Ruth Welch praised the awardees’ outstanding achievements in wildlife conservation. “Your commitment to natural resource work ensures that our public lands most precious living asset—its fish and wildlife resources—is sustained for the enjoyment of generations of land users. The BLM needs its natural resource professionals to demonstrate their passion and expertise that will inspire others to follow in their footsteps.”
Brandon McDonald of the BLM Utah Vernal Field Office received the “Jim Yoakum Emerging Leader Award.” This award is given in honor of Jim Yoakum, the BLM’s first wildlife biologist. Jim published the first brochure featuring wildlife on public lands and taught and mentored dozens of young biologists.
Brandon has demonstrated excellent leadership in wildlife conservation through valuable work with a variety of partners including the Utah Division of Wildlife Resources, United States Forest Service, and United States Fish and Wildlife Service and by managing the White-tailed Prairie Dog/Black Footed Ferret program in his office. His diverse workload includes federally listed and sensitive fish species in the upper Colorado River Basin and mitigating impacts of energy development to important fish and wildlife species on public lands. Brandon also worked with partners to protect reptiles, amphibians, raptors, and sage-grouse.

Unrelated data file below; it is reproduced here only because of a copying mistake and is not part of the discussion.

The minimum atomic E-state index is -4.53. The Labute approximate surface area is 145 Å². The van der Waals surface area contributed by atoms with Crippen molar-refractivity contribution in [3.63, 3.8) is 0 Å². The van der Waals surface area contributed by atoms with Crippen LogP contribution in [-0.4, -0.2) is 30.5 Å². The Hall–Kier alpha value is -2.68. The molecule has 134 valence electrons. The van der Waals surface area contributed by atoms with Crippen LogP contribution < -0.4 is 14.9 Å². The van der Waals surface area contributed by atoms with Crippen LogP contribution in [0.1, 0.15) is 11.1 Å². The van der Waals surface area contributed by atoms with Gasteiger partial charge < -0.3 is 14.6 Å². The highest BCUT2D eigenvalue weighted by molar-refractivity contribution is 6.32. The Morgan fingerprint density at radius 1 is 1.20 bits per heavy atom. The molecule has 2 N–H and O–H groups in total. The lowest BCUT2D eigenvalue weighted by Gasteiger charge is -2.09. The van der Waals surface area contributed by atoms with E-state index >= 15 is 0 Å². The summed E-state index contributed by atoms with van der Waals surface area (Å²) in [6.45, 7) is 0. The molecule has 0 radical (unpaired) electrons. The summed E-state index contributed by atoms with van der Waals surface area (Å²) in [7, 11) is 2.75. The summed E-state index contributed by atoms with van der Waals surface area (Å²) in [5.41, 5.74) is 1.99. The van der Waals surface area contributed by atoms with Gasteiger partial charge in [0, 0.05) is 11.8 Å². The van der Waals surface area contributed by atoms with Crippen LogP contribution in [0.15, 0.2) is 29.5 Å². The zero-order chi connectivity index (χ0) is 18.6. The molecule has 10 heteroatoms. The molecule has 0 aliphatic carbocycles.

Craig Johnson of the BLM Idaho Cottonwood Field Office received the “Linda Siebert Career Achievement Award.” This award is given in order of Linda Siebert, one of the BLM’s finest biologists. Throughout her 22-year career, Linda worked tirelessly for habitat protection and restoration. She also dedicated her career towards building bridges between people and organizations interested in public lands management.
For more than 40 years, Craig has worked for the BLM, demonstrating his passion for natural resource issues on public lands through on-the-ground project work and successful collaboration with partners. Beginning his career as dual-role biologist for both fisheries and wildlife at the
BLM’s Cottonwood Field Office in 1973, Craig has dedicated his career to recovery of federally listed Chinook and sockeye salmon and steelhead trout by focusing on small tributaries that support spawning and rearing habitat. He has also worked for the preservation of valuable wildlife, most notably the bighorn sheep, whose populations within the Cottonwood Field Office are one of the last remaining in the Salmon River watershed.